Clean Energy Companies Heat Up Albuquerque Economy
Greater Albuquerque is on the map as a hub for clean energy companies that are diversifying an already technology-rich economy.
This robust sector made Albuquerque 52nd among 100 metro areas for the number of clean energy jobs – employing an estimated 9,900 workers. The Brookings Institute survey ranked the region even higher with respect to the intensity of its clean energy sector and job growth between 2003 and 2010, which averaged 7.8 percent annually. On that measure, Albuquerque ranked 10th.
Conservation is the largest and fastest-growing segment of Albuquerque's renewable energy industry, but strong clusters of solar, thermal and green building companies are growing, too. Natural resources, human capital and reasonable costs of doing business are among the draws for companies. Proximity to Sandia National Laboratories and Kirkland Air Force Base are other key factors.
"There is such a high proliferation of engineers, and with Sandia and the universities, Albuquerque has become an incubator for alternative energy," says Christopher Larocca, COO of EMCORE, whose high-efficiency solar panels are powering the Mars Science Laboratory spacecraft, expected to land on the red planet in August 2012. "We have really enjoyed our stay here because of the talent and the close relationship we have with representatives of other institutions."
EMCORE, in fact, got its start with technology developed at Sandia more than a decade ago and government-funded contracts to develop better solar panels for aerospace applications. That technology is now finding its way back to earth.
Solar Companies Shine
Central New Mexico is tailor-made for clean energy companies.
“We have huge open spaces, good in-ground natural resources, and we attract people who think of the need to do this differently,” says Kyle Lee, COO of MIOX Corp., which produces water purification technologies now deployed to more than 1,500 sites in three dozen countries.
Both established companies and start-ups are making their mark.
Schott Solar AG operates a flagship facility in the region for manufacturing photovoltaic modules and receivers for concentrated solar panels. Array Technologies makes solar tracking equipment. Solar energy contractors like 310 Solar, named for the city's annual average 310 days of sun, and Sacred Power, which made a recent list of fastest-growing inner city businesses in Fortune magazine, are booming.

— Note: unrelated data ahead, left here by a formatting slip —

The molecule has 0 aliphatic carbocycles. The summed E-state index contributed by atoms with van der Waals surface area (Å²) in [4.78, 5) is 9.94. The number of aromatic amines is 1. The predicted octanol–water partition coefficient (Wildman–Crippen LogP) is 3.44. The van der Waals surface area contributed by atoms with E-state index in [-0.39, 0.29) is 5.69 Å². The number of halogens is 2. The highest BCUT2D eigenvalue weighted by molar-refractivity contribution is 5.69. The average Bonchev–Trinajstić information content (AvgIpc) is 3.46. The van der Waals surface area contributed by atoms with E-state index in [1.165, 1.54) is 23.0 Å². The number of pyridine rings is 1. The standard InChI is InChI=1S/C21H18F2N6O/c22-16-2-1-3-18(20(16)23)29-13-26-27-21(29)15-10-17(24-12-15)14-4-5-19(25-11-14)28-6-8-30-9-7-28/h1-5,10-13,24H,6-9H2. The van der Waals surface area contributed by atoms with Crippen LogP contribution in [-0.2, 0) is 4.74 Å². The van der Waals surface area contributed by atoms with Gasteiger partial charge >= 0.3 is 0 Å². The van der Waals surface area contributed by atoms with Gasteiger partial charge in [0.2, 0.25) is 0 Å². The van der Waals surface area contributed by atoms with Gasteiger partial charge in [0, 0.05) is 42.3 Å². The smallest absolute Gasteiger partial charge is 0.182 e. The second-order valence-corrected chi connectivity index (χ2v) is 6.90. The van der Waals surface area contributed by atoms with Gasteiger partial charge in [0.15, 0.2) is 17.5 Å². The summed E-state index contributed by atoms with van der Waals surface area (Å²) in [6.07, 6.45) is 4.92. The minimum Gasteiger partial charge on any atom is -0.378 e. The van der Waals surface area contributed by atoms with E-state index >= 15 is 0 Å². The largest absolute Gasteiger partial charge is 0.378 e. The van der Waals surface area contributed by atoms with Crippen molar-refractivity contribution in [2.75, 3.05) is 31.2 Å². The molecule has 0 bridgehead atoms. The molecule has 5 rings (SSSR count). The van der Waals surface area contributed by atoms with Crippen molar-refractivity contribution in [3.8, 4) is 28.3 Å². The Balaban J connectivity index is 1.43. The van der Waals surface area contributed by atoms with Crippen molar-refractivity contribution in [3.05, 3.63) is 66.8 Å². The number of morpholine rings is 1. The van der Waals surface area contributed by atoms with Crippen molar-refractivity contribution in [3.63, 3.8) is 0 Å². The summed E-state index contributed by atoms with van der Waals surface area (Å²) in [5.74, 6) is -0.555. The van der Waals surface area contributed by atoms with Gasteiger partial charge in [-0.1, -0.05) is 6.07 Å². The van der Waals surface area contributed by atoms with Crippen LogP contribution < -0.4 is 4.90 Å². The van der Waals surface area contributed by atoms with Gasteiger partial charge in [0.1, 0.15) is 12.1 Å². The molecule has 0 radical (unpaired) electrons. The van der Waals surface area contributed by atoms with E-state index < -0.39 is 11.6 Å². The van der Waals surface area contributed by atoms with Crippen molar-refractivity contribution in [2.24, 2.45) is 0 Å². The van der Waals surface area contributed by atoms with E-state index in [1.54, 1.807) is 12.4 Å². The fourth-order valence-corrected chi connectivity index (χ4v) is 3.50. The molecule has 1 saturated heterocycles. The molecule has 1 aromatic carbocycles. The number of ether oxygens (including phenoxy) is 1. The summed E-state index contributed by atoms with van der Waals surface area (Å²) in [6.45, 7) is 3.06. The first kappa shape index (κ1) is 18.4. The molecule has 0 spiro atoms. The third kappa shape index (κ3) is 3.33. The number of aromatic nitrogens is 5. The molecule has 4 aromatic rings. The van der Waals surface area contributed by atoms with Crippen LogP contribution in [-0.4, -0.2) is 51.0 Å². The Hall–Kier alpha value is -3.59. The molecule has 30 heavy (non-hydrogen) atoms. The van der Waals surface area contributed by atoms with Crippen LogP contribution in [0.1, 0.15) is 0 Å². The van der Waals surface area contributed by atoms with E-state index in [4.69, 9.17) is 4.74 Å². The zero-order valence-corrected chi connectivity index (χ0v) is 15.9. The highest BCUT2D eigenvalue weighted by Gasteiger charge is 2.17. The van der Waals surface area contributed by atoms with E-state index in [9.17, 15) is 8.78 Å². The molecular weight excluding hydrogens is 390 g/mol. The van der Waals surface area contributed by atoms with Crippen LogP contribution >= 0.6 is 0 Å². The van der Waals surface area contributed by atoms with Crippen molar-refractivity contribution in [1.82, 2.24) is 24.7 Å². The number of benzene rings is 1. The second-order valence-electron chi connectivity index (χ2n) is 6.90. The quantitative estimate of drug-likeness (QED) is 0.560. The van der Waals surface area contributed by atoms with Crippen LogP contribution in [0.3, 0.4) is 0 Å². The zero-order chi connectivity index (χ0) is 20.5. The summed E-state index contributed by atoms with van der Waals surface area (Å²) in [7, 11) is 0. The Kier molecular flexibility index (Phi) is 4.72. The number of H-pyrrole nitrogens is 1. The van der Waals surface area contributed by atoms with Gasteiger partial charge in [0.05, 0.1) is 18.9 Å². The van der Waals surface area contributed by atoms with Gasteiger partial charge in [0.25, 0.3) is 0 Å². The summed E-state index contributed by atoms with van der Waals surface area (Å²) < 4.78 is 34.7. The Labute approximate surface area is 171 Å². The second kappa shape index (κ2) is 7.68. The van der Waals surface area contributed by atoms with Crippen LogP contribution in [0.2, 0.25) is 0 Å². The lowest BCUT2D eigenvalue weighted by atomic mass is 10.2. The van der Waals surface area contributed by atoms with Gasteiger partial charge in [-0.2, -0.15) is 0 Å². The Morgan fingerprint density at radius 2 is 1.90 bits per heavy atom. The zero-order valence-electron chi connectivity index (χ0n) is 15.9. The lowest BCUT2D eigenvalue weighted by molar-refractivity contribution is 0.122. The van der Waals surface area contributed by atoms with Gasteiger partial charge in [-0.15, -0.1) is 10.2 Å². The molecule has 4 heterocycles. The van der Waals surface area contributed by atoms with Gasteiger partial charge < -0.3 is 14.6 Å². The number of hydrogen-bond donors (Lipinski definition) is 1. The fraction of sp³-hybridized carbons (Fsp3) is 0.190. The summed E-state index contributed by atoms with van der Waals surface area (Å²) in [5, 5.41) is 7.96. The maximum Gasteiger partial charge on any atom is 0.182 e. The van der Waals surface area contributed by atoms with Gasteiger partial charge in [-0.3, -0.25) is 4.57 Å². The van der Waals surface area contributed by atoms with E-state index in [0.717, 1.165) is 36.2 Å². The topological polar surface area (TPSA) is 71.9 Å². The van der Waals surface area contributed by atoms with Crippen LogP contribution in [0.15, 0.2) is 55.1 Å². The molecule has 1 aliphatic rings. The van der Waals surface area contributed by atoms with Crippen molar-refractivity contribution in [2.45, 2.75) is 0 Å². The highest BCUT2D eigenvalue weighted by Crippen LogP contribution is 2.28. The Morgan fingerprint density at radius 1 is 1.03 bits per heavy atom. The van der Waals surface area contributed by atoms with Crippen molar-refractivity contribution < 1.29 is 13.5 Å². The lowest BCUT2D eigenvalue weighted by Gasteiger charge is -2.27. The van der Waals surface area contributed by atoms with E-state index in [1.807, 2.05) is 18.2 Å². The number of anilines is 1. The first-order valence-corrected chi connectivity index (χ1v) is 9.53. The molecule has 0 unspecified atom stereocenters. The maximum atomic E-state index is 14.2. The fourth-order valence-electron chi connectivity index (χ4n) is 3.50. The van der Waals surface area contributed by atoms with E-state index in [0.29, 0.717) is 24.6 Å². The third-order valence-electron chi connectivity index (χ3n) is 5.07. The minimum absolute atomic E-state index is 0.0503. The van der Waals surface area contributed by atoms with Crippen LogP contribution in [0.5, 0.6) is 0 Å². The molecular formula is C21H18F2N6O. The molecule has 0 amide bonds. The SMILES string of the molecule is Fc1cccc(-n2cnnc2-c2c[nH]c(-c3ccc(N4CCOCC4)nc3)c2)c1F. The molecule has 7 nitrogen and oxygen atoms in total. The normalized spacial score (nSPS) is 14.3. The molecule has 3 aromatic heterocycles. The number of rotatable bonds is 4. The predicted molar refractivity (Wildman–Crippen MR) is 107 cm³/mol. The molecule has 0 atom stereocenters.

New energy startups include CFV Solar Test Laboratory, a photovoltaic certification test company that hopes to speed up entry for solar panel manufacturers into North American and international markets. Bye UAS is building its solar-powered unmanned aircraft systems in the region.
Businesses Partner with Local Labs
Companies small and large benefit from applied research at Sandia and the University of New Mexico. With technology transfer programs that help commercialize new ideas, both labs are economic development powerhouses.
The region’s culture creates companies that can grow and remain nimble. MIOX launched with a military focus, developing water purification systems for aircraft carriers. Now it has systems for purifying water used in projects that range from treating the entire water supply of Bogota, Colombia, to a backyard swimming pool.
“We get incredible pull to diverse locations to fulfill a demand that is always there,” Lee says.
Albuquerque has its own pull.
"It is not a difficult place to recruit to," Larocca says. "Winters don't get too cold; summers don't get too hot. A lot of people really enjoy living here."
When EMCORE bought TechStar, a Los Angeles-based company, nearly 20 workers opted to transfer to Albuquerque. The lower cost of living allowed them to buy homes for the first time, he says. Folks higher up on the corporate ladder find the region just as attractive.
“People want to live here," says Lisa Kuuttila, president and CEO of the University of New Mexico Science and Technology Council. "We’ve been successful in attracting serial entrepreneurs."
Cereal Plant Takes Gold for Sustainability
An expansion of General Mills’ Albuquerque cereal plant is one of fewer than 10 food production facilities worldwide to earn LEED Gold certification for environmental sustainability. The facility was recognized for an aggressive program that includes near-elimination of waste paper, plastics, cardboard and packaging, use of a proprietary high-efficiency oven that greatly reduces energy consumption, and reduction of indoor water use and outdoor irrigation needs.
Additionally, General Mills loans bicycles to employees for commuting, provides bike lockers and reserves prime parking spots for vehicles with low emissions and/or high fuel efficiency. The first General Mills production facility and the fourth company building to earn LEED certification, the plant joins about 8,000 LEED-certified projects worldwide.